Jean-Luc’s bravado provoked the alien into stepping up to him menacingly.

“And what then? Hmm? Will you kill the next Federation Ambassador who annoys you? And the next and the next?”

The punch made a meaty sound as it connected under Jean-Luc’s eye. Outwardly, he didn’t react, saying softly instead,

“End this, Loran. Let me go.”

The Keloran stepped back and reached into the folds of her black robe. Her sooty hand re emerged with a remote control. She pointed it at Jean-Luc and activated it. The table he was on began to rise, continuing until it was upright. The restraints that held him didn’t give at all and Jean-Luc found he couldn’t move. She moved closer and ran her fingers through the blood that trickled from the wound under his eye her punch had caused.

Her tone of voice was almost conversational.

“I had considered stripping you naked, Picard, but the sight of a naked human male was just too repulsive. Her hand once again disappeared inside the folds of her robe. This time it emerged with a weapon.

“You would be familiar with collumnated energy weapons?”

Jean-Luc said nothing. Loran ignored his silence and went on as if he had acknowledged her.

“This weapon is somewhat different; it’s more akin to a disruptor type weapon. It has a most intriguing effect on human flesh. Let me demonstrate.”

With lazy indifference she aimed at his right knee and fired.

The beam was only activated for a second, but the effect was devastating. Jean-Luc’s knee disintegrated, but that wasn’t all. As he screamed in agony, the flesh around his knee was eaten away until his lower leg was separated from his thigh.

“You see? Wasn’t that wonderful?”

She laughed, a dry, cruel sound and aimed the weapon again and fired. This time his left knee disintegrated.

“How much time do we have, Picard? I could do this for hours, it’s most amusing.”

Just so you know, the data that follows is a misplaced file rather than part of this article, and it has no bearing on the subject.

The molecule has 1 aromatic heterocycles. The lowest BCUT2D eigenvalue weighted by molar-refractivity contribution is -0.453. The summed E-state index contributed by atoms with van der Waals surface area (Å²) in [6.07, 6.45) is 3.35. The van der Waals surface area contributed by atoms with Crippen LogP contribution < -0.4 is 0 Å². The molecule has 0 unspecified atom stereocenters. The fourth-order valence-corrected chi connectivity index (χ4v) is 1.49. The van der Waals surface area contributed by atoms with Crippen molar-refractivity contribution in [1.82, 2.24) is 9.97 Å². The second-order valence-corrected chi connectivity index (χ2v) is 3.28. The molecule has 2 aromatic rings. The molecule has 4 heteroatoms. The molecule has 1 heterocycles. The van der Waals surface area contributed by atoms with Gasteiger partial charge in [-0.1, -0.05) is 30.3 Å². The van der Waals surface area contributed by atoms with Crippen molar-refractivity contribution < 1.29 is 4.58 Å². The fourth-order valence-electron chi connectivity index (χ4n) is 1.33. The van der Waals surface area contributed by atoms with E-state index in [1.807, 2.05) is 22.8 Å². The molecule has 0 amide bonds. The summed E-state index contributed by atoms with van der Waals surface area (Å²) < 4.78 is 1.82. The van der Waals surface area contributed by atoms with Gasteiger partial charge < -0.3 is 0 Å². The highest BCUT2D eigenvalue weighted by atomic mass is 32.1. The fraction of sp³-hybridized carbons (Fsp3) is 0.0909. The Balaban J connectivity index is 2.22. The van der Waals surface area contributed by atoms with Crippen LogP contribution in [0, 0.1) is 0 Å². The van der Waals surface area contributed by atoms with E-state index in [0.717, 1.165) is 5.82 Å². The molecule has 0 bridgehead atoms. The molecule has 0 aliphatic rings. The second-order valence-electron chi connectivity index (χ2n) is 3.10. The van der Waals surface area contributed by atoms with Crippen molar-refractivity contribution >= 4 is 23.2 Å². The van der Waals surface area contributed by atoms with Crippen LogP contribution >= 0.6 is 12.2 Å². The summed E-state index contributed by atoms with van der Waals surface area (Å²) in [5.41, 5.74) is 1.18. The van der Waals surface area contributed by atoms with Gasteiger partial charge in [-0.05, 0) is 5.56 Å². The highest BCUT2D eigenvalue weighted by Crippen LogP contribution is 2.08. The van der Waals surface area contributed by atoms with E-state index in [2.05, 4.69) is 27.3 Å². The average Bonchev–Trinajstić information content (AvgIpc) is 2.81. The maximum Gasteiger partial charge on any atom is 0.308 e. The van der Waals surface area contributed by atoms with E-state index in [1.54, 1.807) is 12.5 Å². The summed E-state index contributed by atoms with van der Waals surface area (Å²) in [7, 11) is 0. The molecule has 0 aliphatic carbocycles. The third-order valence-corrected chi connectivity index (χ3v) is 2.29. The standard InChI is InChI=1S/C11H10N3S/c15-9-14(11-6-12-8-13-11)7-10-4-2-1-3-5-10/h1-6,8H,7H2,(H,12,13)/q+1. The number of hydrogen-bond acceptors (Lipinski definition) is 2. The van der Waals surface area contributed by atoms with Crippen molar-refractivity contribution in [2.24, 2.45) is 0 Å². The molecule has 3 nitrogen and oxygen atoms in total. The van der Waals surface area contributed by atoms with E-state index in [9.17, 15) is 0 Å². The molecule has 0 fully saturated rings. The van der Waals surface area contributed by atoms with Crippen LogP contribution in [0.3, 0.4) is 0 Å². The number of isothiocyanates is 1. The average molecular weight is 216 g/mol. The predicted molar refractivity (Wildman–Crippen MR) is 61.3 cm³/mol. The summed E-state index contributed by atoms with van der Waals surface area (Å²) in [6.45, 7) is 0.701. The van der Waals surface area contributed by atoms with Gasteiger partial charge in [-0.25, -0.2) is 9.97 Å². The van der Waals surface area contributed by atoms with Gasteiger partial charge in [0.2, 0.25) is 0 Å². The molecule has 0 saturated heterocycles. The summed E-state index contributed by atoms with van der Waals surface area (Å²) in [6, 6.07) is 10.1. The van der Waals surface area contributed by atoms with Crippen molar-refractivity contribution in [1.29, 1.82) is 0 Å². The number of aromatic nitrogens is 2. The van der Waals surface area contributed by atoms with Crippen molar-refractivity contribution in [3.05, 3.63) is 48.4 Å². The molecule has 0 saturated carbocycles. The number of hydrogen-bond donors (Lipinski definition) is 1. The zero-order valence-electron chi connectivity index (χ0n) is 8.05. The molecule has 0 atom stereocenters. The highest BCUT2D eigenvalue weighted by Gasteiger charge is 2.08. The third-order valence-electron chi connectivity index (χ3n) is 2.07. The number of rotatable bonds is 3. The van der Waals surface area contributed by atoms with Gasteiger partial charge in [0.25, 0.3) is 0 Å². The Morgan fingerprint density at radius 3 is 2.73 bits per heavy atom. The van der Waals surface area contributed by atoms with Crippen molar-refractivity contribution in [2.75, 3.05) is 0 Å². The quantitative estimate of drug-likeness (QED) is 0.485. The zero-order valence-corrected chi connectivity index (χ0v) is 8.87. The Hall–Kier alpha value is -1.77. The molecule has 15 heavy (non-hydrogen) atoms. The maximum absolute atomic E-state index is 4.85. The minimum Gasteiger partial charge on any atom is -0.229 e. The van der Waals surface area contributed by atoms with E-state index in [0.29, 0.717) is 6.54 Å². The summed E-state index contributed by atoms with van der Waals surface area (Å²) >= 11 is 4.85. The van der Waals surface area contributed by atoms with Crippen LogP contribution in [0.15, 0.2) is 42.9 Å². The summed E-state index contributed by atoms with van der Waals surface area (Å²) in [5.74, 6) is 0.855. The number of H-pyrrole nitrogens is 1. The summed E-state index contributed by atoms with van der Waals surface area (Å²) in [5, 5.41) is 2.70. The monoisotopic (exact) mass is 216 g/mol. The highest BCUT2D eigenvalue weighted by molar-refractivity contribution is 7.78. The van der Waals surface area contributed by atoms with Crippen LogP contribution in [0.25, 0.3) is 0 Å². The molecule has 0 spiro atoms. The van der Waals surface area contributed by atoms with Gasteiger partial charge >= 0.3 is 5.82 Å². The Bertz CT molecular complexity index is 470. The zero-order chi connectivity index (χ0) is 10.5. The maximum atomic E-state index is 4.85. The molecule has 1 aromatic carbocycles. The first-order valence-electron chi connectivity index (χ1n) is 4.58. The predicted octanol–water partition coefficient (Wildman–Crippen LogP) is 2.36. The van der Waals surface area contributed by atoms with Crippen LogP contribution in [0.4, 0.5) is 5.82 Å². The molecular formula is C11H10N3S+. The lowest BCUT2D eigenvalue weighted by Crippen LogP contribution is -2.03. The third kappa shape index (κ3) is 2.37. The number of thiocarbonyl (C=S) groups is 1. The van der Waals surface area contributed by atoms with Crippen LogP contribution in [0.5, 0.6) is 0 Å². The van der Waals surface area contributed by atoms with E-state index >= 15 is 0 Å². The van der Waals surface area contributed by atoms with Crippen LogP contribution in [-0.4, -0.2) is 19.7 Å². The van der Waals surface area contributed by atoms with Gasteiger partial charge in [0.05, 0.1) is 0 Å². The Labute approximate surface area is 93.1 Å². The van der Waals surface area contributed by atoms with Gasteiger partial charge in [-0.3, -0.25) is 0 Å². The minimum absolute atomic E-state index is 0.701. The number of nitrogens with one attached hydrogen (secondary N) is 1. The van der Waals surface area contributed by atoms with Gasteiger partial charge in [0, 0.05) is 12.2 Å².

The wretched man blinked away his tears and glared at the Keloran. Though he was panting, his voice was strong.

“This is meaningless, Loran. You demean yourself with this behaviour.”

Anger glittered in her glowing yellow eyes as she shouted,

“You know nothing about me, Picard!”

She aimed and fired again, separating his lower arm at the elbow. Although Jean-Luc screamed, his eyes remained fixed on the alien. Loran didn’t wait for him to say anything, instead disintegrating his other elbow.

His voice ruined by screaming, Jean-Luc lifted his head and ground out,

“Why prolong this, Loran. Why don’t you just kill me?”

The alien screeched in rage.

“Why don’t you beg, human?”

Jean-Luc managed to shake his head, almost whispering,

“I won’t beg, Loran.”

The Keloran stepped back, taking several deep breaths. Having calmed herself, she seemed to smile.

“I have heard that human male’s genitals are particularly sensitive. I wonder how it would feel if I did this?”

With deliberate sloth, she raised the weapon, aimed it Jean-Luc’s groin and fired.

Jean-Luc’s scream was truncated as he lost consciousness.

He came to with someone slapping his face. He gasped in agony, his violated body resonating with searing pain.

“You don’t deserve oblivion, Picard! I haven’t finished with you yet.”

Despite his agony, Jean-Luc summoned his ruined voice to rasp,

“You are a coward, Loran.”

She raised the weapon again, anger seething through her every pore, but she hesitated and smiled.

“You are crafty, Picard. You wish to provoke me, but I am cleverer than that.”

She held up a device in her free hand.

“My scanner tells me you have an artificial heart. I wonder how long you would live without it.”

As Jean-Luc watched, Loran inputted an instruction to the weapon. She stepped up to Jean-Luc and gripped his chin, whilst pressing the muzzle of the weapon against his left breast. As she depressed the trigger she hissed,

“I hate you Picard.”

The intense beam immediately disintegrated his heart and all of the tissue around it, until a hole existed right through Jean-Luc’s body. Surprisingly, there was little blood loss. When the poor man had stopped writhing, Loran stepped back and consulted her scanner.

“I’m timing you, Picard; don’t let me down by dying too quickly.”

Breathing was becoming increasingly difficult as Jean-Luc’s brain was deprived of life sustaining blood and oxygen. His vision began to grey as he managed to say softly,

“This will haunt you for the rest of your life, Loran. I pity you.”

As Jean-Luc’s life faded away, his last thought was of his beloved Beverly.

Loran approached him slowly and scanned his dead body. She spat into his face and left the room.